Planners revisit lodge package
The Aspen Times
City planners are looking to somehow salvage a controversial lodge-incentive package starting next week with a series of community meetings where residents will consider concepts that were presented this past summer, when the ordinance was repealed.
On Tuesday and Wednesday at the Aspen Fire Station, city officials will use voting equipment to gauge public feedback on topics like building heights, free-market residential units, fee waivers and affordable-housing requirements for lodge owners and developers. Long-range planner Jessica Garrow said those who attend will be asked specific questions, such as: “Do you think Aspen has a problem with its hotel bed base?” and “Should the city have a role in bolstering that bed base?”
“We’re not going to get into very specific code language because we’re really just trying to take a step back and get feedback,” Garrow said. “(We want to) figure out where the community is at on this, if they feel the city should go forward and make changes in the code related to lodging or not.”
After gaining community feedback, city officials will then query lodge owners and industry representatives before presenting data to the Aspen City Council on Dec. 1, when planners will seek direction on the ordinance.
The council originally passed the lodging ordinance — which would have allowed four-story lodges near Aspen Mountain, larger free-market residences, fee waivers and decreased affordable-housing requirements, among other incentives for developers — by a 3-2 margin on Aug. 11.
Shortly after, Aspen attorneys Bert Myrin and Cavanaugh O’Leary launched a petition to bring the issue to voters, garnering about 500 of the 641 required signatures in a 48-hour period. The council then repealed the ordinance, with the Community Development Department vowing to continue working through the issues.
Garrow said the city is uncertain whether the incentives will return to the council as one package or in fragments. For example, if there is agreement to allow or not allow additional height for downtown lodges, it will help dictate any recommendations to the council, she said.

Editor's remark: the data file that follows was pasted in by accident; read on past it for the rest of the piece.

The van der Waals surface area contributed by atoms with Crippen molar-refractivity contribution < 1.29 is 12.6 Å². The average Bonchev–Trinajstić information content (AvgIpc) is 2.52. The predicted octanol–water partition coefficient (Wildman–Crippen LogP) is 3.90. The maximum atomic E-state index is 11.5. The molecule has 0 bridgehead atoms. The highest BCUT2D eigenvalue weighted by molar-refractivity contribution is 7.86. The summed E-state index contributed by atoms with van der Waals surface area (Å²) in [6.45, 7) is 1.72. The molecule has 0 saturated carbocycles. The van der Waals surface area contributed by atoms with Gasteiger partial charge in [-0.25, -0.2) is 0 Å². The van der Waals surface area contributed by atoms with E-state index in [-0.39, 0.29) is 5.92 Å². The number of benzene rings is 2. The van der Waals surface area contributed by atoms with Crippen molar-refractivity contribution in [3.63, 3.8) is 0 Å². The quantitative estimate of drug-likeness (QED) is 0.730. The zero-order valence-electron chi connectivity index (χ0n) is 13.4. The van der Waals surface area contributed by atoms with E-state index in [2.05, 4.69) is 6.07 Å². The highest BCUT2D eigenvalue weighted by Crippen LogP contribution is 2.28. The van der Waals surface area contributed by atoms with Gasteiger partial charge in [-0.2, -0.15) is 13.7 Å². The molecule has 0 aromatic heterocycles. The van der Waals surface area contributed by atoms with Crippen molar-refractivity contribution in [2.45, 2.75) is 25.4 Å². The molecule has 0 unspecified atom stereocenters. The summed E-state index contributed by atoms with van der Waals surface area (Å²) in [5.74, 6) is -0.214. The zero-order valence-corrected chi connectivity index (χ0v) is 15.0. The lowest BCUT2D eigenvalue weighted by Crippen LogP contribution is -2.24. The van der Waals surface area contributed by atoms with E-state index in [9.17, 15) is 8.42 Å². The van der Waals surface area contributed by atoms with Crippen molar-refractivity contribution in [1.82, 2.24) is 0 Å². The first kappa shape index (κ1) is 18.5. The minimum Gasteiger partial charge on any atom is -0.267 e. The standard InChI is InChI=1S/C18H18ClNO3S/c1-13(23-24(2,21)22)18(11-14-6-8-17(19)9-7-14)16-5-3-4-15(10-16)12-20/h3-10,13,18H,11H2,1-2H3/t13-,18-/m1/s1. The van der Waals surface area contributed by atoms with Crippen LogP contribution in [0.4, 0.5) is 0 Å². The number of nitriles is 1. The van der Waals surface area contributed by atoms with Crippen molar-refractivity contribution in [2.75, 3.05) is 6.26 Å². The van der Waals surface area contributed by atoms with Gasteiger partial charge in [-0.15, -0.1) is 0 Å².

“We’re really just trying to pare it back and say, ‘Where is there agreement?’” she said. “And we’ll come forward with areas where there’s agreement. At this point I don’t know if it’s coming back as one ordinance or a few ordinances.”
She added that she’s confident the city will receive good feedback and that something positive will come from the meetings.
“I would expect that there is some item that council decides to move forward on,” she said. “It seemed like there’s maybe some consensus that existing lodges need some assistance.”
The city will hold eight group meetings Tuesday and Wednesday, with the following time slots on each day: 9 to 10 a.m., 10:30 to 11:30 a.m., noon to 1 p.m. and 3 to 4 p.m. Those interested in attending are asked to send reservation requests to Djama Martin at firstname.lastname@example.org, with two preferences for time slots.
Cidermass returns to the Snowmass Village Mall on Saturday for its fourth year, and it promises to be “an afternoon of tastings, music and good cheer,” according to Reed Lewis, Cidermass founder and owner of local spirits shop The Daily Bottle.
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